Archive for the ‘Civil Engineering’ Category

Surveying

March 14, 2013

On Tuesday, March 12th, I performed land surveying on a project site where a new elementary school is to be built.  The land area is on the order of 50 acres and is nearly full of very dense, very tall grass.

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This grass makes surveying difficult.  Fortunately there are several hills that were built by termites, upon one of which a water storage tank has been placed.

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I used an instruction manual to figure out how to use the total station unit to tie in about 20 points from four instrument setups.

Then I returned to the house in which my EMI associates and I have been staying and I built a spreadsheet with another engineer to convert angles to decimal degrees and changed the elevations differences to absolute elevations (relative to an assumed datum).  Having no survey data reduction software, I then drew these angles and distances in AutoCAD and added elevation coordinates and description labels.

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The architects are using the survey information and also ground water percolation measurement information about this very flat land to build something called a Master Plan which seems to be a site plan based on hours of consultation regarding proposed uses and schedules and personnel and vehicle loads.

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Surveying

May 1, 2008


I think that my official title at my place of employment is Project Engineer, but I got to go surveying a bit today because I needed an as-built drawing of a site with an accurate bottom elevation for a particular pond that has a significant depth of stormwater in it already. When the official company surveyors did the as-built surveying, they forgot to bring a boat and waders, so my boss found me a boat and I went to the field to help finish the job. On the downside, I couldn’t get the boat to go very fast. On the upside, I managed not to tip the boat over (like the previous time that I was in a small boat) and I should have the numbers that I need.

Work Pictures

August 31, 2007

This is a picture of my shoes and my blue jeans and my shoelaces which match my bluejeans. I selected the shoelaces at Target where there was minimal lighting because said Target store was not being provided with electricity. I was able to go shopping that morning because my place of employment was not being provided with electricity either. Fortunately, my home was being provided with electricity, so I sat at home for most of the rest of that day.

This is an image of me and the piece of watermelon which I ate yesterday afternoon. It tasted kind of nice and I didn’t spill too much of it on the drawings or on the desk.

FE/EIT

June 15, 2007

I passed the Fundamentals of Engineering exam, which is also called the Engineer In Training Exam!

I had to take this exam twice. I do not particularly think that I did any better the second time than I did the first time, but during my second examination, I did manage to accurately indicate which module of the exam I was going to take in the afternoon so that my exam key was graded correctly.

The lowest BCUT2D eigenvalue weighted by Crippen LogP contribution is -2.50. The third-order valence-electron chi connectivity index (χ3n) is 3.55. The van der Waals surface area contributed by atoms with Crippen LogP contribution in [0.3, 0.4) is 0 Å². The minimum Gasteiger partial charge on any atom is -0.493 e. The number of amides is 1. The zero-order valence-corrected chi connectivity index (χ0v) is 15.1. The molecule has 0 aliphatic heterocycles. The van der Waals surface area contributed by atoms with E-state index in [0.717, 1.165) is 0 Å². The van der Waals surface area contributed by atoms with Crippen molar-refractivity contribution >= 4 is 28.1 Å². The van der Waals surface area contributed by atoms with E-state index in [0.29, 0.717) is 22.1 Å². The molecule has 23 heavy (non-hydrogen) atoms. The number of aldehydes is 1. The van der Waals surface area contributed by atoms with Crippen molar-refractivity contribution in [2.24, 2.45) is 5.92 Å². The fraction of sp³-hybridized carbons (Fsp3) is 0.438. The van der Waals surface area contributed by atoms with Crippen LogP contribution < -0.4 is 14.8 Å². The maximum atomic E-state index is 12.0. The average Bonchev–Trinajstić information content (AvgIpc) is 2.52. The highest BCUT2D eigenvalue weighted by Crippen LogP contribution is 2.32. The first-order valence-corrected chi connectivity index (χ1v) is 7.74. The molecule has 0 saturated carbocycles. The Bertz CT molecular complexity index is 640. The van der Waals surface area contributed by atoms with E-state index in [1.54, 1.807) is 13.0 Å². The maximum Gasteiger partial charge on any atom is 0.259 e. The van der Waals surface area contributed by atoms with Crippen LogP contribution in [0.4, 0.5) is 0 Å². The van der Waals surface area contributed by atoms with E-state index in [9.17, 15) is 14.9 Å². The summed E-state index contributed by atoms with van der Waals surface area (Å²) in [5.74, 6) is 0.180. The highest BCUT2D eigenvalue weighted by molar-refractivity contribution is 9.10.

Now that I have finished with this exam, I won’t have to explain the last paragraph to any employers ever again! Isn’t this nice? Praise Jesus!

Civil Engineering

June 1, 2007

I have been working as a civil engineer for more than a year now and I have decided to share with you some of the things that I have learned during that time.

  1. Always use some sort of interface between your body and a manhole cover when moving the manhole cover. I am sure that you all remember reading about how I got my finger stuck directly beneath a manhole cover.
  2. When topographical maps created from data gathered by your company’s survey team conflicts with the opinion of a property owner who says “your survey doesn’t show how the land really is,” believe the survey. One property owner entered the office of my company because he claimed that my design assumed that water would flow uphill. He dragged myself and my boss out to his property where he had to apologize for his ignorance which he had forced upon us in arrogance. He brought us flowers later that day. Job 38:2
  3. Sometimes people invent problems. Like Professor Hill in The Music Man musical, people call engineers to tell them things like, “Oh we’ve got trouble, yes, we’re in terrible, terrible trouble. We’ve got trouble and that starts with T and stands for Tank. The tank you designed is full of water! I visited the site along with a county inspector and a county engineer who immediately determined with me that the tank would begin to drain immediately following the installation of a tank outlet (which was included in my design). My boss’s wife said that it was a good thing that they sent pokerface (that’s me) for the site visit because my boss would have died laughing if he had been there.
  4. Don’t change your analysis just to please a client. I recently analyzed an existing detention system to determine whether or not it would be sufficient to mitigate the increased runoff that would be expected to flow from a newly planned development. I determined that one part of that system needed to be expanded. Because this expansion would cost money, I had multiple people calling me and telling me that I was wrong and that I had missed something and that this would have to be discussed with my boss and so on. Just last week, the most persistent of those people admitted that he wrong and all but apologized for questioning my work.
  5. When a man and a woman disagree regarding the location of a property corner, the woman is right. I don’t know how this works and it has never been shown to me, but my boss tells me that women remember these things best.
  6. Never back the company truck off of the stabilized construction entrance.